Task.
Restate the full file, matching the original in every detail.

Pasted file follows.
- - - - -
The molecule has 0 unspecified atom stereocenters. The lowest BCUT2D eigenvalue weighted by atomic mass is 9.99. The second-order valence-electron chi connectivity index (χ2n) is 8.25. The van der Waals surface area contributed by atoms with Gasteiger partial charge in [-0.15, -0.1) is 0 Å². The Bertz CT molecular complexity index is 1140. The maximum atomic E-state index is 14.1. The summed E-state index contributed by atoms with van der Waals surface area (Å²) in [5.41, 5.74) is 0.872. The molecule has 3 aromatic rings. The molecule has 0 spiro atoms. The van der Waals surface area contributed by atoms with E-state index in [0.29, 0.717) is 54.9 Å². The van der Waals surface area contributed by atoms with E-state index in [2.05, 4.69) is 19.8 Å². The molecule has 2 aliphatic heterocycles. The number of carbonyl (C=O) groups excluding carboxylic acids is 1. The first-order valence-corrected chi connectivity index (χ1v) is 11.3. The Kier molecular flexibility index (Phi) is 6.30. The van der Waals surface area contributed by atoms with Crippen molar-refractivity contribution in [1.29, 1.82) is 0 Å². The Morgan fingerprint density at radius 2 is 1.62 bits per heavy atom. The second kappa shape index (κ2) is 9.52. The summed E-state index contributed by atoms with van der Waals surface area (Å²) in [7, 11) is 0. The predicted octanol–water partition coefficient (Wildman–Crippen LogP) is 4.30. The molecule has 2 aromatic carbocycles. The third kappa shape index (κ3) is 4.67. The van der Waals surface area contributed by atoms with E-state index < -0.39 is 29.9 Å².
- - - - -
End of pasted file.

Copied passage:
The molecule has 0 unspecified atom stereocenters. The lowest BCUT2D eigenvalue weighted by atomic mass is 9.99. The second-order valence-electron chi connectivity index (χ2n) is 8.25. The van der Waals surface area contributed by atoms with Gasteiger partial charge in [-0.15, -0.1) is 0 Å². The Bertz CT molecular complexity index is 1140. The maximum atomic E-state index is 14.1. The summed E-state index contributed by atoms with van der Waals surface area (Å²) in [5.41, 5.74) is 0.872. The molecule has 3 aromatic rings. The molecule has 0 spiro atoms. The van der Waals surface area contributed by atoms with E-state index in [0.29, 0.717) is 54.9 Å². The van der Waals surface area contributed by atoms with E-state index in [2.05, 4.69) is 19.8 Å². The molecule has 2 aliphatic heterocycles. The number of carbonyl (C=O) groups excluding carboxylic acids is 1. The first-order valence-corrected chi connectivity index (χ1v) is 11.3. The Kier molecular flexibility index (Phi) is 6.30. The van der Waals surface area contributed by atoms with Crippen molar-refractivity contribution in [1.29, 1.82) is 0 Å². The Morgan fingerprint density at radius 2 is 1.62 bits per heavy atom. The second kappa shape index (κ2) is 9.52. The summed E-state index contributed by atoms with van der Waals surface area (Å²) in [7, 11) is 0. The predicted octanol–water partition coefficient (Wildman–Crippen LogP) is 4.30. The molecule has 2 aromatic carbocycles. The third kappa shape index (κ3) is 4.67. The van der Waals surface area contributed by atoms with E-state index < -0.39 is 29.9 Å².